2 Ways to Play the Rising Dow

The Dow Jones Industrial Average may have just turned 125, but it doesn’t seem to be slowing down even at that advanced age.

globe with abstract stock charts

Most of us tend to slow down as we age, but that’s not the case with the Dow Jones Industrial Average which just turned 125 but looks as strong as ever. The stocks on the index have changed with the years, each added or removed to better reflect the composition of the American economy.

In fact, look back at the history of the Dow and the companies that have made up the index over the years and you’ll find a picture of American economic history.

The Dow Jones index began on May 26, 1896 with 12 companies, including the likes of American Cotton Oil and Distilling & Cattle Feeding. The storied index expanded to 20 stocks in 1916 and 30 stocks in 1928. It has increased an average of 7.7% each year, according to Dow Jones Market Data.

None of the original companies are represented in the average.

The last surviving member of the original 30, ExxonMobil (then called Standard Oil of New Jersey), was ejected from the index in favor of Salesforce, a company founded in 1999.

The Dow represents a representative cross-section of America’s large-cap universe, including names such as McDonald’s, JPMorgan Chase, Walt Disney, Coca-Cola, Nike and Procter & Gamble. The Dow has accepted Nasdaq-listed companies since 1999, when Microsoft and Intel joined, but compared to our tech-heavy market and economy, the technology sector is clearly underrepresented.

For many baby boomers and the generations that followed, it must seem to them that, except from time to time blowups such as the dot.com bubble and the global financial crisis in 2009, the markets almost always seem to go up.

This has not always been the case, though the long-term trend line is up, as you can see from the below chart.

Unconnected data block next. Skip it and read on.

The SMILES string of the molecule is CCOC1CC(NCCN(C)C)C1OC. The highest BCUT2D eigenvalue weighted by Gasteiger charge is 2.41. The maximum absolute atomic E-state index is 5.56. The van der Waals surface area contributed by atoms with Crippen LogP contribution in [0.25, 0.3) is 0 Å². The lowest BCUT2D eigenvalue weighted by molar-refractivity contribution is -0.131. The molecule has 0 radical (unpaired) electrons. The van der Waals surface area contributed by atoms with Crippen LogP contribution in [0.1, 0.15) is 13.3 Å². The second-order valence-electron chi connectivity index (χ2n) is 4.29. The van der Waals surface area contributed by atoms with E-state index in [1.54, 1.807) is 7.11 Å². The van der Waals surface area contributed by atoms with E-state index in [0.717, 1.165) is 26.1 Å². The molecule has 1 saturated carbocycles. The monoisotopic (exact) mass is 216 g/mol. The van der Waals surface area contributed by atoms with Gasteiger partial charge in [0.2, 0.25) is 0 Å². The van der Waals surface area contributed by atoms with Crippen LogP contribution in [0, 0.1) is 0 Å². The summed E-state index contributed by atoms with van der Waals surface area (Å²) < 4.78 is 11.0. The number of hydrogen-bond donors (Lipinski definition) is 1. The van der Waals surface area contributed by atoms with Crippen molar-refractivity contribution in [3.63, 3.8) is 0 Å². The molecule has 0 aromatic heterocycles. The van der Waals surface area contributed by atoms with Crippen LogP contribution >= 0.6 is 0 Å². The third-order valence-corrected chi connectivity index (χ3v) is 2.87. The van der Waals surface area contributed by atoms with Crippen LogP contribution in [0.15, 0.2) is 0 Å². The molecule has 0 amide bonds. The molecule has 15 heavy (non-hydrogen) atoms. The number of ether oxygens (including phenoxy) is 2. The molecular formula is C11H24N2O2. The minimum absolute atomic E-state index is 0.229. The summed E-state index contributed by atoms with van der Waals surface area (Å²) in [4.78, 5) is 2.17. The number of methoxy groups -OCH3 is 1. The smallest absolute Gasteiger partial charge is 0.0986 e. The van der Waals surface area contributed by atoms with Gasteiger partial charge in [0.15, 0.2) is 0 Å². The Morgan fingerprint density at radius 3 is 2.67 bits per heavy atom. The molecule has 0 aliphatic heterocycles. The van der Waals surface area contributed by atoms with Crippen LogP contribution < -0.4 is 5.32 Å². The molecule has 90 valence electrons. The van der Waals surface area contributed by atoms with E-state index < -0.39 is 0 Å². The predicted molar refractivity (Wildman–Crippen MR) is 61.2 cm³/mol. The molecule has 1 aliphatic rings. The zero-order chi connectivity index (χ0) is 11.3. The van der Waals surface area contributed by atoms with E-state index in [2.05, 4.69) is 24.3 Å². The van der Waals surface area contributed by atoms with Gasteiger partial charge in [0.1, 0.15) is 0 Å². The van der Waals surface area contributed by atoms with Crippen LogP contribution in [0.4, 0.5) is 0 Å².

Chart of DOW 1900s to today

The Dow climbed above 100 in 1906, reached 1,000 in 1972 and passed 10,000 in 1999. It had some tough periods, such as from 1930 through 1953, as the stock market struggled below 1929 highs. Another tough period was 1965-1982, when the Dow plummeted from 8,139 to 2,285.

What a run it has been since 1982. As my boss at Robert W. Baird used to say, “Let’s make hay while the sun shines.” There’s no reason to think that the market’s general upward trajectory will not continue, though hedging risk and diversifying into other financials and real assets is always smart.

2 Dow ETFs to Consider
Looking for an easy way to invest in the Dow?

There is an exchange-traded fund, or ETF, that tracks the Dow Jones index called the SPDR Dow Jones Industrial Average ETF Trust (DIA) that allows investors to access this basket of 30 companies in a convenient manner. This Dow ETF has $30 billion of assets and is up about 14% in 2021, with an expense ratio of 0.16%.

How about a global Dow ETF (of sorts)?

Your best option is to go with the iShares Global 100 ETF (IOO) that tracks the performance of the world’s largest 100 companies by market value. This ETF has assets of just over $3 billion and is up about 13% so far in 2021, with an expense ratio of just 0.40%.

Blending the two of these into a passive “gone fishing” portfolio is stress free though you will be missing the excitement and potential returns of investing in new and smaller companies.

Think about blending both approaches with a “core and explore” strategy. With this type of strategy, you’ll invest in a “core” portfolio (or asset class) and then use a small percentage of your portfolio (or allocation if you’re separating by class) to make more speculative investments into individual stocks. The “core” portion drives most of your portfolio performance, while the “explore” portion allows you to take positions in individual companies which may offer higher returns.

Do you prefer ETF investing with periodic rebalancing, mutual funds, or buying individual stocks?


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